[SIGCIS-Members] CFP: Just Computation - Social and Historical Perspectives on Calculation in the Law

Michael McGovern mmcgovern at princeton.edu
Tue Feb 7 14:24:37 PST 2023


Hopefully this CFP will be of interest to a few people on this list!

Take care,
Mikey McGovern


Call for Papers

Just Computation? Social and Historical Perspectives on Calculation in Law

Harvard University

Sept 8-9th, 2023

Datasets, algorithms, and statistical models are increasingly dominating
legal spaces as instruments for rendering “just” decisions. Academic and
popular critiques have shown that the application of such tools to delicate
social problems exacerbates the very inequities they were meant to curb,
whether in allocating welfare, evaluating credit, hiring, policing, and so
on. Missing from this ongoing discussion, however, is a broader perspective
on how computation has shaped—and been shaped by—law and governance across
time and place. How have different legal orders made sense of numbers and
new methods of calculation? How does the law shape the conditions under
which numerical evidence is deemed legitimate? Why have political
communities come to accept that fraught matters of justice might be
resolved through recondite numbers, and how has that commitment evolved? At
a time when the authority of quantitative tools is on the rise, what can
courtroom contests tell us about the making of facts and their history?

This conference provides an opportunity to grapple with these and other
pressing questions by inquiring deeper into the history and politics of
numbers as evidence, legal proof, policy instruments, and even tools for
representing and contesting injustice. We will bring together scholars from
a host of disciplines including the humanities and social sciences, data
science and legal studies interested in how the quantification of social
life and decision-making raises fundamental concerns about justice and
fairness across different time periods and geographies. We believe that
approaching these questions from a critical perspective can help invigorate
and inform the vital discussions that have formed around “AI ethics” and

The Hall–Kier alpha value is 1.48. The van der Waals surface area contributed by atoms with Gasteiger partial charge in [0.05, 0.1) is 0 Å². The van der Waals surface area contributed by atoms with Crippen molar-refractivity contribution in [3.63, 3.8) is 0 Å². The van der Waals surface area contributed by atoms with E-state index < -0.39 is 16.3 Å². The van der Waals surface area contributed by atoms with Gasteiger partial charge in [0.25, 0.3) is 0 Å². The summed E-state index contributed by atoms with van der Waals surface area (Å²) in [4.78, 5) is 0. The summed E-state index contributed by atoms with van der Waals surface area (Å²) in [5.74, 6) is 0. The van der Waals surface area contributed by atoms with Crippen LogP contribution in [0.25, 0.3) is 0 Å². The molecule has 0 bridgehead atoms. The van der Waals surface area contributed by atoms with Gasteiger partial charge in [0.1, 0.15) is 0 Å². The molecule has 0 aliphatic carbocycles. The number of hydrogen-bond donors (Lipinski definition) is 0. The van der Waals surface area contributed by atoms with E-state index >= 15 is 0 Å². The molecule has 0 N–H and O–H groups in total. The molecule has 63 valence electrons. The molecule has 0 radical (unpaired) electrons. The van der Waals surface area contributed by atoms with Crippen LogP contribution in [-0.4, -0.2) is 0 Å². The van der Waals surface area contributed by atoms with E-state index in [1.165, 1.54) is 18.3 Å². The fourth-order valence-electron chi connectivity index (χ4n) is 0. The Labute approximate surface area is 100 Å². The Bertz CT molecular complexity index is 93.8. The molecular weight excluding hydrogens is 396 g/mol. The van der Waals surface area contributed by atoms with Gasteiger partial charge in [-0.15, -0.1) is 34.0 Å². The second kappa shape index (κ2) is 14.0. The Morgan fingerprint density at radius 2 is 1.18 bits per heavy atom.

“Fairness, Accountability, and Transparency” in computing systems. By
convening a rich, interdisciplinary conversation on the relationship
between law and computation, broadly construed, we hope to attract a range
of scholars interested in honing their work for a special issue on these
complicated and urgent issues.

We seek papers from scholars from across the humanities and social
sciences, as well as those coming from schools of information, policy, and
law. Early career scholars in particular are encouraged to apply. While the
workshop is oriented toward contemporary issues, it seeks to re-frame them
by bringing different time periods and geographies to the table, so we are
interested in submissions that consider these questions beyond the
contemporary Global North. We will also accept co-authored papers.

This conference will be a platform for authors to workshop papers intended
for a special issue of the interdisciplinary legal studies journal such as Law
& Social Inquiry, whose editors have expressed interest. Though we intend
to submit abstracts as a proposal for this journal, we remain open to
alternatives and will discuss options over the course of the workshop.
Accepted participants will be asked to submit a draft paper (max. 8000
words) and give a short presentation on their material for feedback from
the group. Further deadlines and requirements will be specified depending
on the format of the journal and the intended publication schedule. Please
submit your abstracts to the conference only if you are willing to
eventually submit your paper for a special issue. We will aim for final
papers to be submitted by the end of the year 2023.


March 24: Deadline to submit abstracts

Mid-April: Decisions sent out for accepted abstracts

End July: Deadline to submit final papers for internal circulations

Sept 8-9: In-person workshop in Cambridge, MA

End of 2023: Submit final papers

For presenters traveling from outside of the Boston area, we will guarantee
travel stipends of $400, with the possibility of more funding and housing
assistance as we secure more partnerships.


Michael F. McGovern (mmcgovern at princeton.edu)

Program in the History of Science | Princeton University

Pariroo Rattan (pariroorattan at g.harvard.edu)

Program in Public Policy, Harvard Kennedy School | Harvard University

William Deringer (deringer at mit.edu)

Program in Science, Technology, and Society | Massachusetts Institute of

Please submit your 400-word abstract (not including references) and a short
bio of no more than 250 words by March 24th via this submission form
Authors whose papers are accepted will be expected to provide full paper
drafts two weeks prior to the conference, which will be circulated to all
conference participants. Please send your questions to
justcomputation2023 at gmail.com. We look forward to reading your submissions!

Michael F. McGovern
PhD Candidate, History of Science
Princeton University
mmcgovern at princeton.edu
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